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Activist Letters

Nelson Peltz's Latest Plea To DuPont Shareholders

May 6, 2015

Dear Fellow Stockholders:

With DuPont’s May 13th Annual Meeting just around the corner, we would like to thank you for your consideration in this very important election. In a few days, stockholders will have the opportunity to rejuvenate the DuPont Board with new directors who will work constructively with management to build DuPont into a stronger, more transparent and more valuable company.


Trian has a track record of adding value in the boardroom, and we believe our four highly qualified nominees have the experience, skills, passion, and independent insight needed to help make DuPont GREATagain. All three leading proxy advisory firms, ISS, Glass Lewis, and Egan-Jones, agree with us that change is needed at DuPont and that Trian brings the ownership mentality necessary to drive meaningful change and long-term value creation.

Trian’s core competency is our ability to be a catalyst for significant operating improvements and increased stockholder value at the companies in which we invest. As ISS noted in its recent report: “the extensive preparation of the Trian method—providing its executives who go on boards with extensive analytic support throughout their tenures—may not be simply desirable, but necessary to drive the appropriate change.”

The Trian portfolio companies at which Nelson Peltz has previously served on the board have OUTPERFORMED the S&P 500 Index by an average of 8.4% annually from the date of Trian’s initial investment through the present.1 If elected, all four Trian nominees will bring relevant skill sets and operating experience to the DuPont boardroom, along with strong track records leading high-performance organizations, fresh perspectives, and an openness to exploring ideas to create long-term value:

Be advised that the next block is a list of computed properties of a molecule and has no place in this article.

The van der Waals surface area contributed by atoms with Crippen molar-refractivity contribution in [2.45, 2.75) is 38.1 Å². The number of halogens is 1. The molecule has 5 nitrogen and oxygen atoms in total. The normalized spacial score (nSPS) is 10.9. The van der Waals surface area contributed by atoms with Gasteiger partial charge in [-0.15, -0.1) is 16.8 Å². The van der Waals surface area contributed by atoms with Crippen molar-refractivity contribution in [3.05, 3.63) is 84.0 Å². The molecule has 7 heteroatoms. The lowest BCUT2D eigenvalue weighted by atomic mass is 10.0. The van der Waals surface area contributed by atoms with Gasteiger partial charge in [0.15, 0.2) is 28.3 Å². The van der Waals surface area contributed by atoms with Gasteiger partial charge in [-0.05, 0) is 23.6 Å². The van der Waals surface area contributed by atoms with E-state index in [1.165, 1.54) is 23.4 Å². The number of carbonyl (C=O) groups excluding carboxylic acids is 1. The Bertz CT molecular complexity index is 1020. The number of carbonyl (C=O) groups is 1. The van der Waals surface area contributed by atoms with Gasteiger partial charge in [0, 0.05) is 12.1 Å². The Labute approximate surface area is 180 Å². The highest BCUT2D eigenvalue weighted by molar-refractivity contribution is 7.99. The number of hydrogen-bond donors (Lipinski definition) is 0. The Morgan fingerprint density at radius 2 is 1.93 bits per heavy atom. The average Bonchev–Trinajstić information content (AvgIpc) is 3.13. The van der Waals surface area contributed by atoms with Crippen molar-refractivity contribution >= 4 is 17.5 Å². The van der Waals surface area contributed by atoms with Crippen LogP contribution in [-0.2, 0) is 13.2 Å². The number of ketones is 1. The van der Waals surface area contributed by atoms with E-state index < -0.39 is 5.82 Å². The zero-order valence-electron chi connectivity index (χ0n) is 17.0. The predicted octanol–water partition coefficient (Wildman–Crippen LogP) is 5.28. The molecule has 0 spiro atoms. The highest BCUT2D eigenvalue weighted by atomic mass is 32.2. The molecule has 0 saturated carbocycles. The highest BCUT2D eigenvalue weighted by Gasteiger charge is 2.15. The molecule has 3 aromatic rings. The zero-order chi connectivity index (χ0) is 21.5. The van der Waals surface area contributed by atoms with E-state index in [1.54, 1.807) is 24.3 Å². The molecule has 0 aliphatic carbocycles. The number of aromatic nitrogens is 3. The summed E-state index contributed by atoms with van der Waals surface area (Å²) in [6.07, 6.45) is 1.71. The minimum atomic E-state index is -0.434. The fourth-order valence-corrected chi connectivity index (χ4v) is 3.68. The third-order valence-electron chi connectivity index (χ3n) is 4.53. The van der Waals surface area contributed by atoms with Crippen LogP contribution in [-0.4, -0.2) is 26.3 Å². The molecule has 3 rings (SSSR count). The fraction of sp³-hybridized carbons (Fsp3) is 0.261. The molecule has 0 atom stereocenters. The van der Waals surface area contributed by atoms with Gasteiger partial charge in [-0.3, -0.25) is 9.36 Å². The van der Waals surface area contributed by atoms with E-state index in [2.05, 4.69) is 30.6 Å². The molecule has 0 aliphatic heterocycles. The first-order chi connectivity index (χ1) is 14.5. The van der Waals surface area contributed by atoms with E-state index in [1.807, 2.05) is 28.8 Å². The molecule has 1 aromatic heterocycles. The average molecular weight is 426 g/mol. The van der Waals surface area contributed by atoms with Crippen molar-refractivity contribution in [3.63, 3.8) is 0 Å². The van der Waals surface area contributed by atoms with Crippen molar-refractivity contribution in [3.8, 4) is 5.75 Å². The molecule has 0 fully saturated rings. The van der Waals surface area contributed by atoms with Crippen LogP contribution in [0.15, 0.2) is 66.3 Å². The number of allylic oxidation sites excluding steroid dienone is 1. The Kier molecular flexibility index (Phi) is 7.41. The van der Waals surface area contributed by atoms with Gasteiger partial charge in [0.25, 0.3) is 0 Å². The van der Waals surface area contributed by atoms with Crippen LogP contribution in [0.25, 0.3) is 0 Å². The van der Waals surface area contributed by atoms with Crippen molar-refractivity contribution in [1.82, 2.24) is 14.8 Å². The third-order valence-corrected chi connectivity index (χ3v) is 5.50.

• Nelson Peltz is CEO and a founding partner of Trian. Mr. Peltz is a director of The Wendy’s Company and serves as its non-executive Chairman. He is also a director of Mondel�“z International, Inc. and The Madison Square Garden Company, and has previously served on the boards of directors of Ingersoll-Rand plc, H.J. Heinz Company and Legg Mason Inc., where he was Chairman of the Nominating and Corporate Governance Committee. Mr. Peltz has 40 years of experience in investing, turning around and building companies at both the management and board level.
  • John H. Myers is the former President and CEO of GE Asset Management, where he was responsible for growing the business from $58 billion to $200 billion in assets under management over a decade. Mr. Myers, who also spent over a decade working on the industrial side of General Electric with Jack Welch, has experience balancing the power between division management and the parent company within a conglomerate.
  • Arthur B. Winkleblack is the former Executive Vice President and CFO of H.J. Heinz Company, where he helped lead strategic initiatives that transformed a 100+ year old iconic company by streamlining operations and returning it to consistent and profitable growth.
  • Robert J. Zatta is the former acting CEO and longtime CFO of Rockwood Holdings, Inc., a specialty chemicals company, where he led the turnaround and transformation of Rockwood. Mr. Zatta helped Rockwood achieve best-in-class margins by empowering division management, running a decentralized model with minimal corporate overhead and optimizing the value of the portfolio through M&A.

We greatly appreciate the support we have received from so many of you and urge all stockholders to vote for our FOUR nominees on the GOLD proxy card TODAY so that, together, we can make DuPont GREAT again.

Trian believes DuPont has tremendous potential, as evidenced by our significant investment in DuPont of approximately 24.6 million shares valued at approximately $1.8 billion, and the fact that even after we issued our White Paper in September 2014, we continued to acquire DuPont stock. We believe DuPont’s implied target value per share could be in excess of $120 per share by the end of 2017.2 By contrast, DuPont’s CEO has sold 54% of her stock since Trian invested in 2013, all at prices of $72 or less.3 While DuPont’s CEO speaks of her vision for DuPont, we believe the sales of her DuPont stock reveal her lack of confidence in the future of the Company. We grant stock to our senior executives in order to ensure that their incentives are aligned with stockholders, not so they can sell prematurely.